The man said not a word. He turned and walked back to his van. He opened the side door and took out a large wooden chair. Then he opened the passenger side door and out stepped the largest black woman I had ever seen in my life. I swear, the ground almost moved when she walked. The two of them walked up and stopped in front of me. The man, looking at me straight in the eyes, opened the folded chair and then stepped back. The big woman sat down, pointed at me, and said, "Johnny tells me I need to spank your little white butt. Is that going to be necessary?"

In total shock, eyes opened wide, I replied "No ma'am," shaking my head vigorously.

"GOOD," she said, giving me a very stern look. She smiled, got up and walked toward the restaurant, as did the other people in the van. The man walked back to the van and replaced the chair.

It must have been almost 10 p.m. when we finally ate. Half way through the meal Johnny excused himself and was gone for more than twenty minutes. When he returned, he laid a motel key in front of me.

"I'm sorry but I..."

"MAMA," said Johnny in a harsh tone. As the large woman started to stand up I motioned for her to sit back down, that a spanking was not necessary.

As we ate, Johnny began tapping his spoon against his glass. When everyone quieted down, he raised his water and said, "I would like to make a toast. "This is the way America should be," he said, almost choking on the words he had just spoken. Everyone took a sip of water and sat there quietly, smiling and nodding their heads to the affirmative.

After eating, we all walked to the motel next door to the restaurant. I shook Johnny's hand, and the large woman hugged both me and my wife.

When the wife and I got up the next morning, their van was gone. A white envelope was left on our windshield. Written were the words, "Thank You, and May God Bless." Inside was a twenty-dollar bill, folded in the shape of a cross.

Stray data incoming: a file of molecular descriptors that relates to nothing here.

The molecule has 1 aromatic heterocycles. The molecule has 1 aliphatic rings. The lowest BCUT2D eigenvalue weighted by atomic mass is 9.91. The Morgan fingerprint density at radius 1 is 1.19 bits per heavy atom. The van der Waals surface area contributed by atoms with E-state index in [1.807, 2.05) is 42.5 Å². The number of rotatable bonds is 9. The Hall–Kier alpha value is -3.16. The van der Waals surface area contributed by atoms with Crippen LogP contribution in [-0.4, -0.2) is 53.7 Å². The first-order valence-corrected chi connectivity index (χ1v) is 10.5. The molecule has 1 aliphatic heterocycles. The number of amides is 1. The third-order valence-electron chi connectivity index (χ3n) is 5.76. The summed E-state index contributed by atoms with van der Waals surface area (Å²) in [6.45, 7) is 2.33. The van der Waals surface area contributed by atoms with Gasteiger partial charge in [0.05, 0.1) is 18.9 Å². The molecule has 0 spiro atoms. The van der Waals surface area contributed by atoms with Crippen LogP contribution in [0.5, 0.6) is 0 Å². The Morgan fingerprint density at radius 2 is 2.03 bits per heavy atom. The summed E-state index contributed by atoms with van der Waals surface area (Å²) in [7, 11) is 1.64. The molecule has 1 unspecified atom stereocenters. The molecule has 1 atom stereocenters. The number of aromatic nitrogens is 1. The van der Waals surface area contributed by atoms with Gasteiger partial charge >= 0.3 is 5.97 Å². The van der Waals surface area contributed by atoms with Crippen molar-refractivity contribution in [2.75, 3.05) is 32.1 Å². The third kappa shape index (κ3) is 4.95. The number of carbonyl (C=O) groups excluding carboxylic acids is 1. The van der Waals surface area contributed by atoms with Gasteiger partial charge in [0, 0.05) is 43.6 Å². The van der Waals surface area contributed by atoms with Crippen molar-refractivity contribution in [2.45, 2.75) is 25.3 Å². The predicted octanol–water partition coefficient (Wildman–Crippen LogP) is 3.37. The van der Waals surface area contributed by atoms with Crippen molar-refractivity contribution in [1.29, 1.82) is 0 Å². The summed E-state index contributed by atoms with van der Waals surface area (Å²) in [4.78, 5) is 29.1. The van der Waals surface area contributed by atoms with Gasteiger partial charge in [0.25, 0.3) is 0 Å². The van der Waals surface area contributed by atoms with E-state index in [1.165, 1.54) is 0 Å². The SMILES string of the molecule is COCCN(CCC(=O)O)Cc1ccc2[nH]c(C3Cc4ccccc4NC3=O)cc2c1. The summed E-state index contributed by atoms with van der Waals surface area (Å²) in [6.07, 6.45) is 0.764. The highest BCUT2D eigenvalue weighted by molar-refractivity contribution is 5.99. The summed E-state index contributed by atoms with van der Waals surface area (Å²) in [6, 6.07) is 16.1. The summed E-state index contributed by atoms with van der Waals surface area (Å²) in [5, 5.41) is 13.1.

Pastor's Quote of the Week
Said Jesus: "A certain man was going down from Jerusalem to Jericho, and he fell into the hands of cruel brigands, who robbed him, stripped him and beat him, and departing, left him half dead. Very soon, by chance, a certain priest was going down that way, and when he came upon the wounded man, seeing his sorry plight, he passed by on the other side of the road. And in like manner a Levite also, when he came along and saw the man, passed by on the other side. Now, about this time, a certain Samaritan, as he journeyed down to Jericho, came across this wounded man; and when he saw how he had been robbed and beaten, he was moved with compassion, and going over to him, he bound up his wounds, pouring on oil and wine, and setting the man upon his own beast, brought him here to the inn and took care of him. And on the morrow he took out some money and, giving it to the host, said: `Take good care of my friend, and if the expense is more, when I come back again, I will repay you.' Now let me ask you: Which of these three turned out to be the neighbor of him who fell among the robbers?" And when the lawyer perceived that he had fallen into his own snare, he answered, "He who showed mercy on him." And Jesus said, "Go and do likewise."

(From: The Urantia Book - Paper-164 Section-1)

The Prayer
Dear God,        
        Yours is the Love that I share.

You ALL are Within the Infinitely Loving Embrace of our Universal Parent,

The Creator's Eternal Love to all of You,
Pastor Daniel